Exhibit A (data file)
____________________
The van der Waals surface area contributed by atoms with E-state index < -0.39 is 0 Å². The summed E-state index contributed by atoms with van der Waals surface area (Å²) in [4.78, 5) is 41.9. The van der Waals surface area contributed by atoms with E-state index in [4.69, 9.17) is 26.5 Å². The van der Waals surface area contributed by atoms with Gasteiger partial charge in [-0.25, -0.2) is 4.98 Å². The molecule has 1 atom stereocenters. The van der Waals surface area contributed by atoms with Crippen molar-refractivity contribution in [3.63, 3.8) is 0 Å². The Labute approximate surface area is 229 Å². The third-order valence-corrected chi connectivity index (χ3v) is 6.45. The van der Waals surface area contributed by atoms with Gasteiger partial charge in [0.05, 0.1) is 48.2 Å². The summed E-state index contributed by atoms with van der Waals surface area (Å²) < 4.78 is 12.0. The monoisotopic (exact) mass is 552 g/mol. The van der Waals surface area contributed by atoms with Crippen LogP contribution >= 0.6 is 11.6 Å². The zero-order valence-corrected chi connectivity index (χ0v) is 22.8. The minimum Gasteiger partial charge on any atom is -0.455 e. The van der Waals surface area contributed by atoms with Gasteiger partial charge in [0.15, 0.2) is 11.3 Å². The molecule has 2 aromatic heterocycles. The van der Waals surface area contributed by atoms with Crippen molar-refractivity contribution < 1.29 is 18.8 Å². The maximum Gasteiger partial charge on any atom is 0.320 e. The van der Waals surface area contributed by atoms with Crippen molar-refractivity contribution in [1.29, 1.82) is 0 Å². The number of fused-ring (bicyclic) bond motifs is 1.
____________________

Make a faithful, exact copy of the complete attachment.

The van der Waals surface area contributed by atoms with E-state index < -0.39 is 0 Å². The summed E-state index contributed by atoms with van der Waals surface area (Å²) in [4.78, 5) is 41.9. The van der Waals surface area contributed by atoms with E-state index in [4.69, 9.17) is 26.5 Å². The van der Waals surface area contributed by atoms with Gasteiger partial charge in [-0.25, -0.2) is 4.98 Å². The molecule has 1 atom stereocenters. The van der Waals surface area contributed by atoms with Crippen molar-refractivity contribution in [3.63, 3.8) is 0 Å². The Labute approximate surface area is 229 Å². The third-order valence-corrected chi connectivity index (χ3v) is 6.45. The van der Waals surface area contributed by atoms with Gasteiger partial charge in [0.05, 0.1) is 48.2 Å². The summed E-state index contributed by atoms with van der Waals surface area (Å²) < 4.78 is 12.0. The monoisotopic (exact) mass is 552 g/mol. The van der Waals surface area contributed by atoms with Crippen LogP contribution >= 0.6 is 11.6 Å². The zero-order valence-corrected chi connectivity index (χ0v) is 22.8. The minimum Gasteiger partial charge on any atom is -0.455 e. The van der Waals surface area contributed by atoms with Gasteiger partial charge in [0.15, 0.2) is 11.3 Å². The molecule has 2 aromatic heterocycles. The van der Waals surface area contributed by atoms with Crippen molar-refractivity contribution < 1.29 is 18.8 Å². The maximum Gasteiger partial charge on any atom is 0.320 e. The van der Waals surface area contributed by atoms with Crippen molar-refractivity contribution in [1.29, 1.82) is 0 Å². The number of fused-ring (bicyclic) bond motifs is 1.